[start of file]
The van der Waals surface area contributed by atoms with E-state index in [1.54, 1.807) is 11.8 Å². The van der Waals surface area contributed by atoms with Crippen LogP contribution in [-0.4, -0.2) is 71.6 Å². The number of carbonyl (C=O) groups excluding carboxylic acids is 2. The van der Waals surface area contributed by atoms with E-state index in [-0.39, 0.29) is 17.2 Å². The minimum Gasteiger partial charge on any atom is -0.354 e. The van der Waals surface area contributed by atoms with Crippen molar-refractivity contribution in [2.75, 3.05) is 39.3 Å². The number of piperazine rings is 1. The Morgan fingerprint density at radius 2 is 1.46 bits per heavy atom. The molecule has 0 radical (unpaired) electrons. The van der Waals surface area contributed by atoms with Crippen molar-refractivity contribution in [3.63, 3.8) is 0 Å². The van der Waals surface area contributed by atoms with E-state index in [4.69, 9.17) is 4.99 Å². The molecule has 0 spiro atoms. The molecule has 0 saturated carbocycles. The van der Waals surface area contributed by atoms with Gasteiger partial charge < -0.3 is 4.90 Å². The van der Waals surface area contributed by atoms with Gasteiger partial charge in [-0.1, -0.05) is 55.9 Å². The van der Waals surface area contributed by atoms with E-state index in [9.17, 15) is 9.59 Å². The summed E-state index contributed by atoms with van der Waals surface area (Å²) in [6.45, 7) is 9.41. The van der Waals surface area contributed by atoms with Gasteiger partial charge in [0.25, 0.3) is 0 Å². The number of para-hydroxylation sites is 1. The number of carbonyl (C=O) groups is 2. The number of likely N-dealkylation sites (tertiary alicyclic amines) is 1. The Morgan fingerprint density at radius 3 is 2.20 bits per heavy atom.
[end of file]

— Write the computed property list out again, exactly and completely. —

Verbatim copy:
The van der Waals surface area contributed by atoms with E-state index in [1.54, 1.807) is 11.8 Å². The van der Waals surface area contributed by atoms with Crippen LogP contribution in [-0.4, -0.2) is 71.6 Å². The number of carbonyl (C=O) groups excluding carboxylic acids is 2. The van der Waals surface area contributed by atoms with E-state index in [-0.39, 0.29) is 17.2 Å². The minimum Gasteiger partial charge on any atom is -0.354 e. The van der Waals surface area contributed by atoms with Crippen molar-refractivity contribution in [2.75, 3.05) is 39.3 Å². The number of piperazine rings is 1. The Morgan fingerprint density at radius 2 is 1.46 bits per heavy atom. The molecule has 0 radical (unpaired) electrons. The van der Waals surface area contributed by atoms with Crippen molar-refractivity contribution in [3.63, 3.8) is 0 Å². The van der Waals surface area contributed by atoms with E-state index in [4.69, 9.17) is 4.99 Å². The molecule has 0 spiro atoms. The molecule has 0 saturated carbocycles. The van der Waals surface area contributed by atoms with Gasteiger partial charge < -0.3 is 4.90 Å². The van der Waals surface area contributed by atoms with Gasteiger partial charge in [-0.1, -0.05) is 55.9 Å². The van der Waals surface area contributed by atoms with E-state index in [9.17, 15) is 9.59 Å². The summed E-state index contributed by atoms with van der Waals surface area (Å²) in [6.45, 7) is 9.41. The van der Waals surface area contributed by atoms with Gasteiger partial charge in [0.25, 0.3) is 0 Å². The number of para-hydroxylation sites is 1. The number of carbonyl (C=O) groups is 2. The number of likely N-dealkylation sites (tertiary alicyclic amines) is 1. The Morgan fingerprint density at radius 3 is 2.20 bits per heavy atom.